Posted by: deadmousediaries | May 25, 2010

Beer Boggling with Mitchell Kyd – A Kyd Pick

It was a Blue Moon andI fell in love. That led to a Honey Moon. Granted, I transcended a Purple Haze to get there and along the way met a dog with a Blue Paw, had pizza with five guys all named Sam Adams, was taunted by an Arrogant Bastard and was seduced to spend money by an Insanely Bad Elf. If you’re thinking there must be a story here, you’re right.
In this magical year of saying “yes” to everything new that I’ve been missing in my 30-year professional career, my New Year’s Resolutions still include the old standards: Choose happiness; Invite serendipity; Be grateful. But this year I added a few measurable specifics including a commitment to reading 52 new books and –to make sure my brain doesn’t grow too large for my cranium – I vowed to kill off an equal number of brain cells by trying a new beer each week. It’s week 21 and I’m proud to say that I am ahead of schedule.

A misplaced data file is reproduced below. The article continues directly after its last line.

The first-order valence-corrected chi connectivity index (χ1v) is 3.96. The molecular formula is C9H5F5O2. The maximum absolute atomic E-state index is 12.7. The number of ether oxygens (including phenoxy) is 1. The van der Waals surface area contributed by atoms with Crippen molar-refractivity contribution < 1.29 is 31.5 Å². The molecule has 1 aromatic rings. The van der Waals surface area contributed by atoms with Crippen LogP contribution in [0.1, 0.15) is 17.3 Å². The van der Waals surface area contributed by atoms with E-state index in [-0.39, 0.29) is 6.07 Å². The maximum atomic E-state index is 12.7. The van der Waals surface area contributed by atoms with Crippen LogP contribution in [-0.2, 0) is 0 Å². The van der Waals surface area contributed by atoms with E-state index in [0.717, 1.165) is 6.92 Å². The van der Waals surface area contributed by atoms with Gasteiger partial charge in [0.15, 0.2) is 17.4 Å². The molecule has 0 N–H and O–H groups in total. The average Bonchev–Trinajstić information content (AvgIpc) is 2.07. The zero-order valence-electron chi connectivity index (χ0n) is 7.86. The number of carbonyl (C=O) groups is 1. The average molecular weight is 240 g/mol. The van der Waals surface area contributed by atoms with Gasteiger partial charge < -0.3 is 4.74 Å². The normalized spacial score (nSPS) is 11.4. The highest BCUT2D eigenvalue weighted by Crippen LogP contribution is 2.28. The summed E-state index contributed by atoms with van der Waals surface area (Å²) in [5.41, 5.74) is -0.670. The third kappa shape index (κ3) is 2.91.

I discovered long ago that I’m really not a wine drinker. The concept of those high-brow wine wastings always eluded me; why lift, swirl, swish and spit? Maybe I’ve been secretly put off by some of the rising middle class aristocracy who enjoy their wine as much to collect it and impress others with their conversations as they do in imbibing and enjoying it with friends. Or maybe I don’t have a sophisticated palate. Or maybe I’m not interested in investing enough time to become discerning. Or maybe I’m just cheap. Whatever the reason, the beer thing is working for me. This is not recreational drinking; this is research.
Here’s what I am learning. Beer is made from just a few ingredients: water, hops, yeast and malted grains. Since the days of the Roman conquest, beer has been consumed as a safety precaution against the dangers of contaminated water supplies. By the sixteenth century, a fourth of all grains grown in Europe were being chugged, not chewed.